Background: Practice guidelines historically have recommended postponing dental care after ischemic vascular events. The authors examined an administrative data set to determine whether dental procedures increased patients' risk of experiencing a second vascular event. Methods: The authors examined a data set of 50,329 participants in the Medicare Current Beneficiary Survey to identify those who had had a vascular event (n = 2,035) and a second event (n = 445) while in the survey. They used Cox proportional hazards regression to study associations between dental procedures performed within 30,60,90 or 180 days after a first event and the risk of experiencing a second vascular event. Results: Dental procedures of any kind, and invasive procedures considered separately, were not associated with patients' risk of experiencing second vascular events across all periods examined. Most hazard ratios associated with dental procedures were less than 1.0, although none differed significantly from 1.0. Conclusions: The authors found that community-dwelling Medicare beneficiaries who underwent dental procedures within 30 to 180 days after an ischemic vascular event, including those that produce a bacteremia consistently, were not at an increased risk of experiencing a second event. Clinical Implications: The results of this study suggest that clinicians should reassess historical recommendations that dental care in this population be postponed for as long as six months after an ischemic vascular event.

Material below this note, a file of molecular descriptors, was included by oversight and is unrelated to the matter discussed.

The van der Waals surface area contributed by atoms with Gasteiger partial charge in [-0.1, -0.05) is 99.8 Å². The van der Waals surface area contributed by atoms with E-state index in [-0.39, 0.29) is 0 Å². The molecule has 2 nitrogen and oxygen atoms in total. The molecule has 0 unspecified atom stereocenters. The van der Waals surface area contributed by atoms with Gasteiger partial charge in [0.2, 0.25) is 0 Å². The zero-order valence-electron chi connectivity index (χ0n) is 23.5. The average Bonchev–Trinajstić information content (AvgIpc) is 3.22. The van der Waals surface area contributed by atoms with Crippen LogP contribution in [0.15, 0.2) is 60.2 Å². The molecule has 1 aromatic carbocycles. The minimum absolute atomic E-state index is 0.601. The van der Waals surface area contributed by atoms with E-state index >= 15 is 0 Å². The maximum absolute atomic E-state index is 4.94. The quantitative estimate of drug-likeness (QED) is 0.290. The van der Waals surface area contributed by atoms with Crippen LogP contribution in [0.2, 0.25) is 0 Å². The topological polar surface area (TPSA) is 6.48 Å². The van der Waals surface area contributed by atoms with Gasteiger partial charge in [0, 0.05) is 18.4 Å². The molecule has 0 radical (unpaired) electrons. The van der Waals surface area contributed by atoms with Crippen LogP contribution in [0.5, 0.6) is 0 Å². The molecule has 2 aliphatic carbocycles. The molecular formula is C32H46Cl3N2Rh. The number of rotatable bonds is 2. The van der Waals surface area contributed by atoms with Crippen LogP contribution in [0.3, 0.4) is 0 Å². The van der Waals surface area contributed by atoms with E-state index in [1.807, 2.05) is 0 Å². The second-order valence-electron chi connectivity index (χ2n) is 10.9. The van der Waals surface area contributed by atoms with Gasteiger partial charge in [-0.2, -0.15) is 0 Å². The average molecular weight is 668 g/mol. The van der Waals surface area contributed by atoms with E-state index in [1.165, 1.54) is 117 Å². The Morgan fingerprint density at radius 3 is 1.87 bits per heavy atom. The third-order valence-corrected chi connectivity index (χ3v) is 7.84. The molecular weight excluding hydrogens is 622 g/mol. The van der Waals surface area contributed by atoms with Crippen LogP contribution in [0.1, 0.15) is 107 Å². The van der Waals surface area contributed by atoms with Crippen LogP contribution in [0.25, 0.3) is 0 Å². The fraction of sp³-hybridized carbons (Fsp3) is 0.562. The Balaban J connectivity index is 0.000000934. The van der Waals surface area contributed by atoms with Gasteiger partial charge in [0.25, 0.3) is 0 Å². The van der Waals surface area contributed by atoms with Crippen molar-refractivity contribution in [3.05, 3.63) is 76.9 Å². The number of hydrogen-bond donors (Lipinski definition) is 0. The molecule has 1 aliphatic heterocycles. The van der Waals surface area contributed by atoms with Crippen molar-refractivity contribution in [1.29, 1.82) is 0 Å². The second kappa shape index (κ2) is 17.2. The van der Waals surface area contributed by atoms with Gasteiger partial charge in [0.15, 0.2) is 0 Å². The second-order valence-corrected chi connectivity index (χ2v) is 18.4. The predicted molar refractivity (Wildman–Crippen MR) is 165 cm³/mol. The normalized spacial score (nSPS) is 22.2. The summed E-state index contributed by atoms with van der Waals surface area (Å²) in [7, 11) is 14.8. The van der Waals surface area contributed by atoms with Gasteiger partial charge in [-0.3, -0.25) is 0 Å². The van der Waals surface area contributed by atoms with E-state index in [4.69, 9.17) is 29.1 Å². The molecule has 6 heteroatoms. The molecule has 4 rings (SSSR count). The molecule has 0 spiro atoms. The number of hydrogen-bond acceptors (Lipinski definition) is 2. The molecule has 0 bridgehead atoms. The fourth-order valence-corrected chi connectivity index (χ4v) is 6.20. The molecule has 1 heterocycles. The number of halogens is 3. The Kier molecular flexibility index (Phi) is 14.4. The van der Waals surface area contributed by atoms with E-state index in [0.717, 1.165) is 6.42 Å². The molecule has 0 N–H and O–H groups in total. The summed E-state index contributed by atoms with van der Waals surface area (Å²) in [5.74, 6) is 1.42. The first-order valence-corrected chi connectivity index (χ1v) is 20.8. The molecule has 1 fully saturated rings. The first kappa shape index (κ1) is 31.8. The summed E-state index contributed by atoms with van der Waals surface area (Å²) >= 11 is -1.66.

|Original language||English (US)|
|Number of pages||9|
|Journal||Journal of the American Dental Association|
|State||Published - Nov 2012|
Bibliographical noteFunding Information:
The research in this study was supported in part by the Erwin Schaffer Chair in Periodontal Research (held by Dr. Bryan S. Michalowicz) and grant 1UL1RR033183 from the National Center for Advancing Translational Sciences (NCATS), National Institutes of Health (NIH), Bethesda, Md. The content is solely the responsibility of the authors and does not necessarily represent the official views of the NCATS or NIH.
- Dental procedures
- Medicare Current Beneficiary Survey
- Myocardial infarction
- Transient ischemic attack